People used to go the other way
May 18th, 2016 by Ken Hagler

Developer Of Anonymous Tor Software Dodges FBI, Leaves US. An anonymous reader quotes a report from CNN: FBI agents are currently trying to subpoena one of Tor’s core software developers to testify in a criminal hacking investigation, CNNMoney has learned. But the developer, who goes by the name Isis Agora Lovecruft, fears that federal agents will coerce her to undermine the Tor system — and expose Tor users around the world to potential spying. That’s why, when FBI agents approached her and her family over Thanksgiving break last year, she immediately packed her suitcase and left the United States for Germany. “I was worried they’d ask me to do something that hurts innocent people — and prevent me from telling people it’s happening,” she said in an exclusive interview with CNNMoney. Earlier in the month, Tech Dirt reported the Department of Homeland Security wants to subpoena the site over the identity of a hyperbolic commenter. [Slashdot]

It’s depressing that I can now say that I’m old enough to remember when people defected to the US.

EFF Publishes Study On Browser Fingerprinting
Jun 3rd, 2011 by Ken Hagler

EFF Publishes Study On Browser Fingerprinting. Rubinstien writes “The Electronic Frontier Foundation investigated the degree to which modern web browsers are susceptible to ‘device fingerprinting’ via version and configuration information transmitted to websites. They implemented one possible algorithm, and collected data from a large sample of browsers visiting their Panopticlick test site, which we’ve discussed in the past. According to the PDF describing the study, browsers that supported Flash or Java on average supplied at least 18.8 bits of identifying information, and 94.2% of those browsers were uniquely identifiable in their sample. My own browser was uniquely identifiable from both the list of plugins and available fonts, among 1,557,962 browsers tested so far.” [Slashdot]

I visited the test site with my default browser with Tor and NoScipt on, and it had this to say:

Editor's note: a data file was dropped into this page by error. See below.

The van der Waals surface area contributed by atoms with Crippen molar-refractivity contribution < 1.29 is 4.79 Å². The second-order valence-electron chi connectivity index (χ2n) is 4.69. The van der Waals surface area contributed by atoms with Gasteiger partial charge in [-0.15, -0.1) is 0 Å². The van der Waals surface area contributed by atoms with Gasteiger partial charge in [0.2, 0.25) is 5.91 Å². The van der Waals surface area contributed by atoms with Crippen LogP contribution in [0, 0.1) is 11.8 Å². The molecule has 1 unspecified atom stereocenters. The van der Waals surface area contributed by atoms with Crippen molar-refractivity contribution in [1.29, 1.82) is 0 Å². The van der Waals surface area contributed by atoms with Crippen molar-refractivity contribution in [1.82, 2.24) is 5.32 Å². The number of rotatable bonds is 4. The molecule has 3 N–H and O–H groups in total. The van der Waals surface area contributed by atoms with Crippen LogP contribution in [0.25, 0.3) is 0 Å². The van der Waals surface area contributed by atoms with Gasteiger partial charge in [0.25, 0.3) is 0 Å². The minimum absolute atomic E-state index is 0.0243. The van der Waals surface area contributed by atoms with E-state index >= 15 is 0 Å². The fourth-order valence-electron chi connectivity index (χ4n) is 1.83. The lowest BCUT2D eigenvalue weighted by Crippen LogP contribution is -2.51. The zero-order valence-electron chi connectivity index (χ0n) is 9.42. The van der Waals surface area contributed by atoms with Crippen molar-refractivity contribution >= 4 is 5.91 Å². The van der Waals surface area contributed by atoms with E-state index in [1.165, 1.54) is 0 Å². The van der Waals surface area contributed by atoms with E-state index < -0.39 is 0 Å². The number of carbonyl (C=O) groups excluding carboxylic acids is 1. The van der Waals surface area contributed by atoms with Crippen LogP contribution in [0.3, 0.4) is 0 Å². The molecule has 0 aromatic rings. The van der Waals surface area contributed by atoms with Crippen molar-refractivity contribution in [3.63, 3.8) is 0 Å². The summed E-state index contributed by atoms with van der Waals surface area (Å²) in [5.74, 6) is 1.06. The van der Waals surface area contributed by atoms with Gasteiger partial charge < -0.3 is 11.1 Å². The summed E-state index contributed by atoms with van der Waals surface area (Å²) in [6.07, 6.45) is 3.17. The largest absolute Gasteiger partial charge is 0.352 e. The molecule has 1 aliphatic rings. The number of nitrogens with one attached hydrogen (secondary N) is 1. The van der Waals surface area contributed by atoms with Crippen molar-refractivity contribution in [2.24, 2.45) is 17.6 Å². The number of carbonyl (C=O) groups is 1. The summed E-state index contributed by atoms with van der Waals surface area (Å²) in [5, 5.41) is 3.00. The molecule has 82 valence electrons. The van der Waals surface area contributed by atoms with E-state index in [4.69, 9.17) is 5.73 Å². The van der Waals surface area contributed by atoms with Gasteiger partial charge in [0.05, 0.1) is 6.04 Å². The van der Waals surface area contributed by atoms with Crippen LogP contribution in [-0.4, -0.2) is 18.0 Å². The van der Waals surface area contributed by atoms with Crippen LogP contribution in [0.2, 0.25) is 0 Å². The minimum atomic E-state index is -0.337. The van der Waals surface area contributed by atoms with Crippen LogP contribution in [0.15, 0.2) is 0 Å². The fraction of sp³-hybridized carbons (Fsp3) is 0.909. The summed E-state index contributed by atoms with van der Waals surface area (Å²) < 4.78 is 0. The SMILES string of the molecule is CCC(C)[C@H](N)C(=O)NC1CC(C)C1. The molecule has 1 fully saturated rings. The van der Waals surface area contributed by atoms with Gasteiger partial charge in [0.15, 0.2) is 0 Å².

Within our dataset of several million visitors, only one in 10,791 browsers have the same fingerprint as yours.

Currently, we estimate that your browser has a fingerprint that conveys 13.4 bits of identifying information.

However, it reports the user agent incorrectly, as Tor is set to lie about what browser I’m using. When I turned Tor off and reloaded the test page, I got this instead:

Within our dataset of several million visitors, only one in 21,435 browsers have the same fingerprint as yours.

Currently, we estimate that your browser has a fingerprint that conveys 14.39 bits of identifying information.

If I’m not mistaken, this means that the test site thinks I’m in the first group of browsers when I’m actually in the second group.

Tor weaknesses
Dec 28th, 2010 by Ken Hagler

Flaws in Tor anonymity network spotlighted. At the Chaos Computer Club Congress in Berlin, Germany on Monday, researchers from the University of Regensburg delivered a new warning about the Tor anonymizer network, a system aimed at hiding details of a computer user’s online activity from spying eyes.

The attack doesn’t quite make a surfer’s activity an open book, but offers the ability for someone on the same local network—a Wi-Fi network provider, or an ISP working at law enforcement (or a regime’s) request, for example—to gain a potentially good idea of sites an anonymous surfer is viewing. [Ars Technica]

There are things users can do to protect themselves. From the article:

Users themselves can guard against this type of fingerprint-based eavesdropping relatively easily, Herrmann noted. Downloading or requesting more than one site at a time through the network will muddy the pattern enough that certainty will be very difficult for the eavesdropper to establish.

And from one of the comments:

This attack should be significantly less effective as well if the target in question is a fully functional and quality relaying node. In that case other people accessing through the node would randomize things significantly, and their access would be impossible to differentiate from a local user without the kind of physical access that makes the entire thing moot.

Wrong approach
May 26th, 2010 by Ken Hagler

Browser add-on blocks Google Analytics. Google has released an add-on for Web browsers that blocks information from being sent to its Analytics service. [MacCentral]